Poetry | Two poems by Ouyang Yu

My TED Talk:


You have to do it badly. If it is poetry, even more so, because there is no because. If you write like you were the best in the world, you are the worst because you pretend too hard. Too harsh, too. Why do you want to be the best? Is that because you are a lack or there is a lack in you that you feel like filling up all the time? Even when you are named the best, does that mean anything? What about those who are not named the best? What about those who are not even called the good? Do we have to be good in order to survive? Survive what? But poetry is freedom. It frees you from all the constraints, restraints and limitations of the world because of good, better, best. It doesn’t work like that in poetry. When you tell yourself to write the best poem in the world now, you will not get anywhere. You won’t even produce a single line. Best is the symbol of the worst oppression and suppression. It stops you from even producing the mediocrest work. Why don’t you say to yourself: I’m not good enough. I’m already bad. From time to time, I feel I have no abilities to do anything well. I am stifled by the competition around me. Everyone is pushed to a choking level. I don’t want to be a president, not even of a company, not even a class, let alone a country. All I ever want to do is a poet. And a bad poet at that. Why? I mean who can be that good without making a huge effort? And the point? Nothing guarantees that you won’t die. In fact everything guarantees that you do. I write without knowing what I write is good or bad. I write without wanting to know. Anything and everything are subject to judgement by other people anyway. Who has the autonomy to do what one likes to the ultimate degree of pleasing oneself? Why does one imprison oneself with the concepts, ideas, ideologies, judgments and confinements of other people? Aren’t there too many prisons already in this world? To be bad is to be free. To be bad is to be creative. To be bad is to be innovative. Marcel Duchamp is bad because he buys a readymade and presents it as art in a museum. Piero Manzoni is bad because he cans his own shit and sells it for millions of dollars after his death. Andres Serrano is bad because he makes ‘Piss Christ’. Michael Jackson is bad because he makes an album titled Bad. Maurizio Cattelan is bad because he creates Comedian out of a duck-taped banana. Banksy is bad because he self-destructs his own art. Ouyang Yu is bad because he writes a poem called ‘Bad Writing’. All histories are a continuous process of badness against goodness until it becomes good then badded again. It’s a process of keep saying ‘my bad’, ‘our bad’, ‘their bad’. I love bad. There’s nothing else I love. I only love bad. Let the good rot for all I care.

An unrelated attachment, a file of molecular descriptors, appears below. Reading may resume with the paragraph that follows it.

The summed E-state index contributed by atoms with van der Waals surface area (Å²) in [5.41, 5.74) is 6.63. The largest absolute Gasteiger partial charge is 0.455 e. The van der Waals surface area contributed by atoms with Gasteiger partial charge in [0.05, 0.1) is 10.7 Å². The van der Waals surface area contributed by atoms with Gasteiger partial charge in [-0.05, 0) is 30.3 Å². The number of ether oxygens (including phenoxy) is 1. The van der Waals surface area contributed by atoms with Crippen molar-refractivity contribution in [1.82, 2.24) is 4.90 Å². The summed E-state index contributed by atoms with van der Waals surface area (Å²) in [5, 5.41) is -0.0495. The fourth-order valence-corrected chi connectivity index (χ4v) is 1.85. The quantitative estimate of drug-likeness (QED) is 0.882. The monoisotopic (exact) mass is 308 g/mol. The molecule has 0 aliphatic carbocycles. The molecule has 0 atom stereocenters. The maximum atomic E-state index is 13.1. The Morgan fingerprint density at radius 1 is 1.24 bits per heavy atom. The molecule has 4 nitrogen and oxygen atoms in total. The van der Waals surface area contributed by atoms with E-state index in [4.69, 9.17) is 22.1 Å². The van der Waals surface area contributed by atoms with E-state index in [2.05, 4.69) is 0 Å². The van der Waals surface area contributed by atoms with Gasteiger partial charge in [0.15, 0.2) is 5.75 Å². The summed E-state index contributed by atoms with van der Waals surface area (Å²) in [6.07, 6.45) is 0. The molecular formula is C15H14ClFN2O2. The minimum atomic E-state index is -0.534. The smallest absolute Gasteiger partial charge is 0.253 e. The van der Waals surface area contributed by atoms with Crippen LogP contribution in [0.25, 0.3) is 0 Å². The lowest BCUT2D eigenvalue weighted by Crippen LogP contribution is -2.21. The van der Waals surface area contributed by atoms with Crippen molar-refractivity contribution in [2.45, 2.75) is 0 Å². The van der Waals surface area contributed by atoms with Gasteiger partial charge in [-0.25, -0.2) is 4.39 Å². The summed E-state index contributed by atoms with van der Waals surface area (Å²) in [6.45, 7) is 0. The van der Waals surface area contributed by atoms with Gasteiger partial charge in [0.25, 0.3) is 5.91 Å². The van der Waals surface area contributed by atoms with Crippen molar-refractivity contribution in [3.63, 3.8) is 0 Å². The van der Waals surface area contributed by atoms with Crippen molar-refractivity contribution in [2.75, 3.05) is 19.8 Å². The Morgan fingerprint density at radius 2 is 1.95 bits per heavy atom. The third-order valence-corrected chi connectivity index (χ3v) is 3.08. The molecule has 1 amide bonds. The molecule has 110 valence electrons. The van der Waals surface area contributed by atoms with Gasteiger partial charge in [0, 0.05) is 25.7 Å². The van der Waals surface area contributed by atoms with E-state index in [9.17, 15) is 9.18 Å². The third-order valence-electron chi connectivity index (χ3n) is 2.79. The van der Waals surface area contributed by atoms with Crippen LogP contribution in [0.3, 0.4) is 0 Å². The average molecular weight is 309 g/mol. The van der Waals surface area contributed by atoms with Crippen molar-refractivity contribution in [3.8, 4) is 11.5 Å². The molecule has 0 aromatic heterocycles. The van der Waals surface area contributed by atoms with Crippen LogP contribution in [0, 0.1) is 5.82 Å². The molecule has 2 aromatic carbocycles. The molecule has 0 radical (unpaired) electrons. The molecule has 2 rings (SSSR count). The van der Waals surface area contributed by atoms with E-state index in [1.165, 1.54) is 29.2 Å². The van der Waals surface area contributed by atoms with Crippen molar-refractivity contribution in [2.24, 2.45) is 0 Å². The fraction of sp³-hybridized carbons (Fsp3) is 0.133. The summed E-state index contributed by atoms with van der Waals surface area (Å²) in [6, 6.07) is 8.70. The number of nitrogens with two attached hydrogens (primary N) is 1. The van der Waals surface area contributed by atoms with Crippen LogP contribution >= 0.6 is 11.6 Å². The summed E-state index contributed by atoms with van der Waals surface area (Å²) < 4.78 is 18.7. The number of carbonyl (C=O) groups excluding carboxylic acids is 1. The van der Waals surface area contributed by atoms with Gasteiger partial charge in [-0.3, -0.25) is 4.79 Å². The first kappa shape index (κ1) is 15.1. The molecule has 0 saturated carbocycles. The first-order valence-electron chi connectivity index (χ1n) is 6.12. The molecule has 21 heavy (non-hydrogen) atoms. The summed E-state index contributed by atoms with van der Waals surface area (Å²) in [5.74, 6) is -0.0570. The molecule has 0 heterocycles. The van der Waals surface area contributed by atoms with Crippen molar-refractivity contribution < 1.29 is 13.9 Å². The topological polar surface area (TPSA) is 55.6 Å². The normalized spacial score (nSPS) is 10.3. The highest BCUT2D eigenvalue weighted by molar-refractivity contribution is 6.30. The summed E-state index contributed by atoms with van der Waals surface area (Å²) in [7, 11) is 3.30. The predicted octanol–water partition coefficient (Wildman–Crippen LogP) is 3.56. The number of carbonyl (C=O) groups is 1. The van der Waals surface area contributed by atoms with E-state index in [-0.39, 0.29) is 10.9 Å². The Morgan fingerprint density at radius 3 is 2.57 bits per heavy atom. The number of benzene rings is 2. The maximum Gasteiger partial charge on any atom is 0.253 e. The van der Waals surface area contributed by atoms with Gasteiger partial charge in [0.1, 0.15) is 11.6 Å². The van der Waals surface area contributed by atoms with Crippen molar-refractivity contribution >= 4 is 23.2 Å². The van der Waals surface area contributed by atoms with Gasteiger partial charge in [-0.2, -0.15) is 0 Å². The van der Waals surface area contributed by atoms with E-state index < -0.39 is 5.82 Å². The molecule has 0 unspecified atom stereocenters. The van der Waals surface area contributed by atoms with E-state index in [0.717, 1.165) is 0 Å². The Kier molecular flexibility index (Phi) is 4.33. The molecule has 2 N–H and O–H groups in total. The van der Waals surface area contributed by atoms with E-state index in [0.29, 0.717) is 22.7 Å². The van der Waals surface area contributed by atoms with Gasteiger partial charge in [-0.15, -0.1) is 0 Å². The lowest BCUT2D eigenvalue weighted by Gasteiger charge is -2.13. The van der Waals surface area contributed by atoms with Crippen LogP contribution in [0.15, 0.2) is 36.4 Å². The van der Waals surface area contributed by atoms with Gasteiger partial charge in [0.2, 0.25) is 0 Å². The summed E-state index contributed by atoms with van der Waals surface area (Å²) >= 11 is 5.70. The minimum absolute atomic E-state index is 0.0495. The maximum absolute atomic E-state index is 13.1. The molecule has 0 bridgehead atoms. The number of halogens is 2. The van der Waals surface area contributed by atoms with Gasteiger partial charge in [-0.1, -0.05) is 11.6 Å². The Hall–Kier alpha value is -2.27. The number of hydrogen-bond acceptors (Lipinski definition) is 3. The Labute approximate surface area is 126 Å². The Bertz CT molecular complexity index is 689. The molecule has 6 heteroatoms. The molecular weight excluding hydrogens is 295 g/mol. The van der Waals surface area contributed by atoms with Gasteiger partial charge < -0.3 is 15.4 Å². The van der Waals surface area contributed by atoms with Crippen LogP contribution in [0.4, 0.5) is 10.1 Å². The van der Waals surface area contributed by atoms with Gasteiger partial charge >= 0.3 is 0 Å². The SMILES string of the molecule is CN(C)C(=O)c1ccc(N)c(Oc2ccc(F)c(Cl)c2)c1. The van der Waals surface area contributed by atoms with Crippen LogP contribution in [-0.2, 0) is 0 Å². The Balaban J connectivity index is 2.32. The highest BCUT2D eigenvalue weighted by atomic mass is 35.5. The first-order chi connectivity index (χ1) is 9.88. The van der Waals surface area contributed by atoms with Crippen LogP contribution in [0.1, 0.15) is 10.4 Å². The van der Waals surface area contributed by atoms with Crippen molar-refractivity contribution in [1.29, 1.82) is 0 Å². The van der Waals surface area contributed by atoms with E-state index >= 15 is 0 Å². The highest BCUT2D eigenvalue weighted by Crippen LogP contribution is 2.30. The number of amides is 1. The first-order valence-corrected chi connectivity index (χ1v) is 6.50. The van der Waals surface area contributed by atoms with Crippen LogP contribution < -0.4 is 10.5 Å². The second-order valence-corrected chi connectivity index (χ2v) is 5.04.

Answer to a query


Thank you for your query regarding correctness

To insist on being correct all the time is to demand that everyone become a eunuch. Indeed, it demands that everyone become a machine, a precision machine. It is a triple demand, too, that everyone become a sky above the head. But even the sky has tantrums. Think of the rainstorms, of the thunderclap, of the snow, of the country-swept winds, and what not.

To me, whenever one insists on correctness, I see its reverse side. That is, nothing is correct and everything is wrong. To correct that, they think of ways of maintaining a surface correctness, or what seems correct, a self-deception that makes themselves feel good about themselves and that makes others feel good for them.

Underneath all that is a lurking fear that harassed this country before it was even a country when the land was swarmed with convicts who had, among other things, committed crimes as small as that of stealing a shoestring or a handkerchief. That’s the price they had to pay for being imperfect or incorrect and that has become a tradition. How can you afford to ever err? The eyes are everywhere, watching, and judging, ready to pounce on you any moment, shortlisting you, then ditching you, in literature, because the fear has turned it into a prison. When they cannot find anything in the body of a writing that is not perfect, the only evidence they have is that it is perfectly dead.

In a country constructed for the purpose of turning the continent into a continent-wide prison, you are either a prisoner or a prison warden.

And if you keep harping on about freedom, it means you have a total lack of it. You never hear a bird talking about it.



Ouyang Yu

Ouyang Yu is a poet based in Melbourne and since his first arrival in April 1991 in Australia, he has published quite a few poems. His eighth novel, All the Rivers Run South, is forthcoming with Puncher & Wattmann in 2023.

More by Ouyang Yu ›

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